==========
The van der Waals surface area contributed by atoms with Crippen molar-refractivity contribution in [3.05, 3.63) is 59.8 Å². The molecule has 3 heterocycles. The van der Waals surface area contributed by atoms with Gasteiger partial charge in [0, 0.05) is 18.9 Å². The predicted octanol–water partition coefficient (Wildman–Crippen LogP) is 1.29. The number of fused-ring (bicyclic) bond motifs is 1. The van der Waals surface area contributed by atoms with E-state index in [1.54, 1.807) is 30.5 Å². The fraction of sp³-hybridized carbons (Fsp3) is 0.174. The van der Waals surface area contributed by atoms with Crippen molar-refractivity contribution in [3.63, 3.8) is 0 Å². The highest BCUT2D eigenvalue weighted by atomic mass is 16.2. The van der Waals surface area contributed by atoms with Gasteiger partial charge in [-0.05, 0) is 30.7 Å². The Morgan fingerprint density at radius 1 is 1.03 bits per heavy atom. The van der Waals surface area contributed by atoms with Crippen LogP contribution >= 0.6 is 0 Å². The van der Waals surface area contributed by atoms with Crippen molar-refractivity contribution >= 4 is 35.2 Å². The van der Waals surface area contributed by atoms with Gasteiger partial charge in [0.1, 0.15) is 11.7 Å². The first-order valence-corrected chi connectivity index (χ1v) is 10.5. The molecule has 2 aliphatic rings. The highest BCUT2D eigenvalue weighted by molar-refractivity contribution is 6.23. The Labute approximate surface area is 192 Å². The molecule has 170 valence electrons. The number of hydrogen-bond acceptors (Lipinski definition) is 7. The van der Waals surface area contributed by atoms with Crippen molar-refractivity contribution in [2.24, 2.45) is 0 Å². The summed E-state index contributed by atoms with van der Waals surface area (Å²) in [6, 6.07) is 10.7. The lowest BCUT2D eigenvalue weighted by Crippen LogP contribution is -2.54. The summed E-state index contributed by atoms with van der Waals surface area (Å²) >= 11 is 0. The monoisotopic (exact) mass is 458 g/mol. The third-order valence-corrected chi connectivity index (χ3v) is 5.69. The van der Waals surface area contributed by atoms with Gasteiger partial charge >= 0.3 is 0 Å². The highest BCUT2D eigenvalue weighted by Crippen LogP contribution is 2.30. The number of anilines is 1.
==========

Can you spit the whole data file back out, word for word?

The van der Waals surface area contributed by atoms with Crippen molar-refractivity contribution in [3.05, 3.63) is 59.8 Å². The molecule has 3 heterocycles. The van der Waals surface area contributed by atoms with Gasteiger partial charge in [0, 0.05) is 18.9 Å². The predicted octanol–water partition coefficient (Wildman–Crippen LogP) is 1.29. The number of fused-ring (bicyclic) bond motifs is 1. The van der Waals surface area contributed by atoms with E-state index in [1.54, 1.807) is 30.5 Å². The fraction of sp³-hybridized carbons (Fsp3) is 0.174. The van der Waals surface area contributed by atoms with Crippen molar-refractivity contribution in [3.63, 3.8) is 0 Å². The highest BCUT2D eigenvalue weighted by atomic mass is 16.2. The van der Waals surface area contributed by atoms with Gasteiger partial charge in [-0.05, 0) is 30.7 Å². The Morgan fingerprint density at radius 1 is 1.03 bits per heavy atom. The van der Waals surface area contributed by atoms with Crippen LogP contribution >= 0.6 is 0 Å². The van der Waals surface area contributed by atoms with Crippen molar-refractivity contribution >= 4 is 35.2 Å². The van der Waals surface area contributed by atoms with Gasteiger partial charge in [0.1, 0.15) is 11.7 Å². The first-order valence-corrected chi connectivity index (χ1v) is 10.5. The molecule has 2 aliphatic rings. The highest BCUT2D eigenvalue weighted by molar-refractivity contribution is 6.23. The Labute approximate surface area is 192 Å². The molecule has 170 valence electrons. The number of hydrogen-bond acceptors (Lipinski definition) is 7. The van der Waals surface area contributed by atoms with Crippen molar-refractivity contribution in [2.24, 2.45) is 0 Å². The summed E-state index contributed by atoms with van der Waals surface area (Å²) in [6, 6.07) is 10.7. The lowest BCUT2D eigenvalue weighted by Crippen LogP contribution is -2.54. The summed E-state index contributed by atoms with van der Waals surface area (Å²) >= 11 is 0. The monoisotopic (exact) mass is 458 g/mol. The third-order valence-corrected chi connectivity index (χ3v) is 5.69. The van der Waals surface area contributed by atoms with Gasteiger partial charge >= 0.3 is 0 Å². The highest BCUT2D eigenvalue weighted by Crippen LogP contribution is 2.30. The number of anilines is 1.